Yesterday's discovery of an 11th body on Gilgo State Beach in Long Island was well timed. It came exactly a year after the first corpses of sex workers were found on the beach, and also just one day before our City Council started hearings to discuss the drivers who shuttle (willing and unwilling) prostitutes around. It seems especially fitting since Shannan Gilbert, the New Jersey prostitute whose body may have been found yesterday, certainly spent a lot of time with those drivers.
"[The drivers] are more important than the pimps because they’re the ones who decide everything," a former sex worker set to speak at the City Council today told the Times recently. "I want all of them in jail, or back in their countries. I don’t want to see them working like this."
As the sex trade has moved more and more online in recent years, the role of the driver has reportedly grown increasingly important—and become increasingly similar to the role of the pimp. Often drivers simply take over for them. "They promised us a better life," the woman the Times spoke to said. "I know a lot of girls who said they left the pimp they were working with. In the end they just worked for the driver." To that end, the City Council is currently looking at two bills to keep them in check. One would raise fines for those who knowingly transport trafficking victims and the other would punish those who operate unlicensed liveries for sex workers.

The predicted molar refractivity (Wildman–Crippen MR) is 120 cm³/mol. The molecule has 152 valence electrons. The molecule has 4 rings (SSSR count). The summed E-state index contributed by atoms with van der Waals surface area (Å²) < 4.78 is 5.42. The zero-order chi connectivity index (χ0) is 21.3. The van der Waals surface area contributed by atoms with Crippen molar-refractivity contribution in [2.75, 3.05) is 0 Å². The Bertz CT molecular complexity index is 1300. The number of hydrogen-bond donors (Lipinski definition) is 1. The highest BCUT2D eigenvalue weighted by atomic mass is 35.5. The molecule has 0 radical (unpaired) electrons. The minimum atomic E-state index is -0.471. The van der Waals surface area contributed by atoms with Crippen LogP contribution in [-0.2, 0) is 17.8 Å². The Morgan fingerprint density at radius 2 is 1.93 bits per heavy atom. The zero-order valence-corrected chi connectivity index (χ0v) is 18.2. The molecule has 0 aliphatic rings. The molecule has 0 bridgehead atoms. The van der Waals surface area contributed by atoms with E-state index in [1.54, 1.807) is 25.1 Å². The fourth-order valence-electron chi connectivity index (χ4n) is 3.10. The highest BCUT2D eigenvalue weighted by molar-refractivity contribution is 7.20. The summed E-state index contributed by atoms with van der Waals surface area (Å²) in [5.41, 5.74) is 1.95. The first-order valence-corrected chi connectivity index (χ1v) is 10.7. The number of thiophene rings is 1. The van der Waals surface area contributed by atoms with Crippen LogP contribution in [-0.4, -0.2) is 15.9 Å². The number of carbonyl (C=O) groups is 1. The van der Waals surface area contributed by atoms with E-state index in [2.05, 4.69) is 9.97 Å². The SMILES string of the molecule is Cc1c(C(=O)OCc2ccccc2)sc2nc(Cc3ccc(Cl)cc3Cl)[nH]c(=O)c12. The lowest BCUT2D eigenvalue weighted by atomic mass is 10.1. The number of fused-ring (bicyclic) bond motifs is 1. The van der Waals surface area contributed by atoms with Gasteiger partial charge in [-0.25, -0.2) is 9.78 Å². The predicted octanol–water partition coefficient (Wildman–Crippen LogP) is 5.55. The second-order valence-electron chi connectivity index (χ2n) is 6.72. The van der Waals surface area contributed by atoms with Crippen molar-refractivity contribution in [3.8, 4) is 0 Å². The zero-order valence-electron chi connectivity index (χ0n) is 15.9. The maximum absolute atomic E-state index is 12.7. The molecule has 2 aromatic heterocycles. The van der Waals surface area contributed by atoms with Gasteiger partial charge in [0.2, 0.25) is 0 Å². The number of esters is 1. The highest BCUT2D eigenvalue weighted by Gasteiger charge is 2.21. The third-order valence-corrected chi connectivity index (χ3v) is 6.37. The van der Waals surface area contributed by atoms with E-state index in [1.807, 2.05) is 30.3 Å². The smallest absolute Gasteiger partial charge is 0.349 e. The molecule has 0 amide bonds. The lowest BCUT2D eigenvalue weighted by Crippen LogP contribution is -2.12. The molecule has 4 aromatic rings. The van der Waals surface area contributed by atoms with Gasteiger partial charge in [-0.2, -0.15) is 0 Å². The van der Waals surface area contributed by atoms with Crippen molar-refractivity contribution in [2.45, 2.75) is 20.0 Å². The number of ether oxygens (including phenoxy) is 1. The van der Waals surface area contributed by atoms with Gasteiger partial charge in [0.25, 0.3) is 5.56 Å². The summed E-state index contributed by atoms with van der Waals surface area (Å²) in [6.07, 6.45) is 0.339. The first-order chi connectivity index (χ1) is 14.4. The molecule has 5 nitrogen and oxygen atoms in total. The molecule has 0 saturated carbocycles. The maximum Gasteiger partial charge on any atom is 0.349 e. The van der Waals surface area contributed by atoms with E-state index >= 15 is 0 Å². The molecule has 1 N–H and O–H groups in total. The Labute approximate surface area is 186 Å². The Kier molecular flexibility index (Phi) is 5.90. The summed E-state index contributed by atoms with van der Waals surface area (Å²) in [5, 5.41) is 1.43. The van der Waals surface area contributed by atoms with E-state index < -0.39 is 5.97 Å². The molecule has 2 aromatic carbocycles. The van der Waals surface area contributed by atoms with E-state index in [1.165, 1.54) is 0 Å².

Drivers were a major part of the life of Shannan Gilbert (whose mother still holding out hope the latest body is not her daughter). Gilbert met her boyfriend, Alex Diaz, when he was driving girls for the escort agency she worked for (he also once punched her so hard she needed a metal plate put in her jaw, which actually makes it easier to ID her remains) and her driver the night she went missing, Michael Pak, was one of the last people to see her alive.
After driving Gilbert to see a john named Joseph Brewer in Oak Beach, Pak waited outside until Brewer says he called the driver back in because Gilbert was supposedly acting erratic. Pak says he tried to talk her down (he told A&E that he tried to ascertain her state of mind by asking if she'd ever seen Fear And Loathing in Las Vegas) but not enough to prevent her from making a 23-minute call to 911 or to prevent her from running off, apparently to her death. Not that he seems to worked up about the whole thing, what with the police writing him off as a suspect. Reached by phone Tuesday he quite presumptively told the Star-Ledger, "Finally, closure, and the mystery is solved."